AI assistants like ChatGPT and Claude AI can help automate tasks and save time. However, there are two common problems when using them - maintaining privacy when sharing confidential data, and sharing prompts across teams. This post summarizes a tutorial on how to use these AI tools while addressing both issues.
What is a "Prompt" anyway?
A prompt is the text that a user provides to an AI system to guide it towards a desired response. The prompt acts as the input that shapes the AI's output. For chatbots like Claude.AI and ChatGPT, prompts are the messages that users send to initiate a conversation and direct how I should respond.
Prompt engineering is the practice of carefully crafting prompts to get better results from an AI system. Prompt engineers experiment with different phrases, styles, and formulations to coax the AI into producing more coherent, relevant, and helpful responses.
A poorly constructed prompt can lead to nonsensical or unhelpful AI responses. Here's an example of a bad prompt for asking an AI to generate a marketing email:
"Write me an email to send to customers about our new product offering."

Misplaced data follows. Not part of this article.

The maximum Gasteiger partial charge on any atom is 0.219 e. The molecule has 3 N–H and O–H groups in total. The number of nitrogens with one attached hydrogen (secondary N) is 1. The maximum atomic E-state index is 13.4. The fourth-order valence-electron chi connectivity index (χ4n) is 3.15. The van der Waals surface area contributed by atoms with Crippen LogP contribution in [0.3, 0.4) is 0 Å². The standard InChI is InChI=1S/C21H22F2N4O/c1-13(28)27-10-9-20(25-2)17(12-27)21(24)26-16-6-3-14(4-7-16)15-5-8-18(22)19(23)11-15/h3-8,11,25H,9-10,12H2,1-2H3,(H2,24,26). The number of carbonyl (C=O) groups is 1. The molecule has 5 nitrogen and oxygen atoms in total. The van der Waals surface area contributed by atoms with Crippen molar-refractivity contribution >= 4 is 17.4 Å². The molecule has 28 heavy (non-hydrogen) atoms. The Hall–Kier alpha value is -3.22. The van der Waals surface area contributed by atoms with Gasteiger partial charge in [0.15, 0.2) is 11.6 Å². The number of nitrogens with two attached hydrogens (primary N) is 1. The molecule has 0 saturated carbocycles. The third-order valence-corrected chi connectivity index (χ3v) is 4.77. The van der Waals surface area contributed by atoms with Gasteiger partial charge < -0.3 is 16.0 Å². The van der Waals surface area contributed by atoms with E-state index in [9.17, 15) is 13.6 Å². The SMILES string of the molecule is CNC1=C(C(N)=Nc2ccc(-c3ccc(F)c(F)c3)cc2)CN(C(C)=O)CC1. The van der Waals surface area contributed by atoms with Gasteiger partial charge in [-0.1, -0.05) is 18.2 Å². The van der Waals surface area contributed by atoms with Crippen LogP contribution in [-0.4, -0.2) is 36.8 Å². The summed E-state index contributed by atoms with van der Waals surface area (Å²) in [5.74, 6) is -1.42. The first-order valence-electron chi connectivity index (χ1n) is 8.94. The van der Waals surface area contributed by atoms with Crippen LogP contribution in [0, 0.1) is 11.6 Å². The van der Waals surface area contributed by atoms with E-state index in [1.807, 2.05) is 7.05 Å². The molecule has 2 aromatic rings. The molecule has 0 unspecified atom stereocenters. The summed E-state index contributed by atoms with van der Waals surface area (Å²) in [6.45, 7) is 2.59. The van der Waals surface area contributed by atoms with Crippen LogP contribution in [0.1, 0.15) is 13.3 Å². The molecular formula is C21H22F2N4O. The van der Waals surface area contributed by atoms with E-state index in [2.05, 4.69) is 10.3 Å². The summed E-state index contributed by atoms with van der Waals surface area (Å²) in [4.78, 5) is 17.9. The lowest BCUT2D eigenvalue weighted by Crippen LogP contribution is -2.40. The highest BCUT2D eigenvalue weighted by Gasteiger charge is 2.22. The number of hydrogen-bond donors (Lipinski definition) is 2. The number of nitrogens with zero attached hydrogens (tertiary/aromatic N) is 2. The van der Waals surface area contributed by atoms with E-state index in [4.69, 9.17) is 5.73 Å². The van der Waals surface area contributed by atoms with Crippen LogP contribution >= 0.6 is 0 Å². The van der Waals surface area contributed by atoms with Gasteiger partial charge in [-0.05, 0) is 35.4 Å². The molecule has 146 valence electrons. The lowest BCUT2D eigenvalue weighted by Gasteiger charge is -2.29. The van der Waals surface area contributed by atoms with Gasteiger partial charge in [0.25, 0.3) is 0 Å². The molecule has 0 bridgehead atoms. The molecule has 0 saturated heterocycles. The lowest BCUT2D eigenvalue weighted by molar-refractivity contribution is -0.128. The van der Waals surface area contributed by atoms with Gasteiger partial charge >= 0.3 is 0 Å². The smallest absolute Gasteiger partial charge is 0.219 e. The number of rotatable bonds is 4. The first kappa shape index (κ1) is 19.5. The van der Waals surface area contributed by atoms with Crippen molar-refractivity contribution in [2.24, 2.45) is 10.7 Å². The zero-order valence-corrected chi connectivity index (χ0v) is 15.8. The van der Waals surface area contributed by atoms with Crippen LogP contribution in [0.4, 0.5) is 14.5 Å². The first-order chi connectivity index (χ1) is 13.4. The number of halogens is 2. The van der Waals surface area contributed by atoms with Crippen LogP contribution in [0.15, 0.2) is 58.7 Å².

This prompt lacks key details the AI needs to create a coherent email, like what the product is, who the customers are, or any messaging for the email. The AI is likely to struggle generating a sensible email from this prompt.
A more concise, detailed prompt would be:
"Act as a content marketer for a pet food company. Write a friendly, conversational 150-word email to existing customers announcing a new line of organic dog treats. Use the PAS framework - Problem, Agitate, Solve. First, explain the Problem that many dog treats use artificial ingredients. Then, Agitate by noting how those ingredients can be unhealthy for dogs long-term. Finally, present our new line of organic treats as the Solution. Describe the treats in 1-2 sentences, emphasizing their natural ingredients. Offer a 15% discount code for customers to try the new treats. Use an enthusiastic, customer-focused tone. Mention how our company values pet health and nutrition. Close by recapitulating the discount code."
This prompt provides clear guidance on the context, length, messaging and call-to-action the AI needs to generate a marketing email that fulfills the desired goal. Prompt engineering is the art of guiding the AI with just the right amount of detail - not too vague but not overly prescriptive. Crafting precise, well-structured prompts takes experimentation but leads to much better results from AI systems.
What are the 2 big problems business face when using Chatbots like ChatGPT and Claude.AI?
Artificial Intelligence Chatbots are indeed remarkable, yet numerous enterprises have already banned staff from using them. Even in instances where their deployment is permitted, these businesses still grapple with the intricacies of formulating a consistent approach to prompting them.
Let's look in more detail:
Problem 1: Free Chatbots generally train on your private data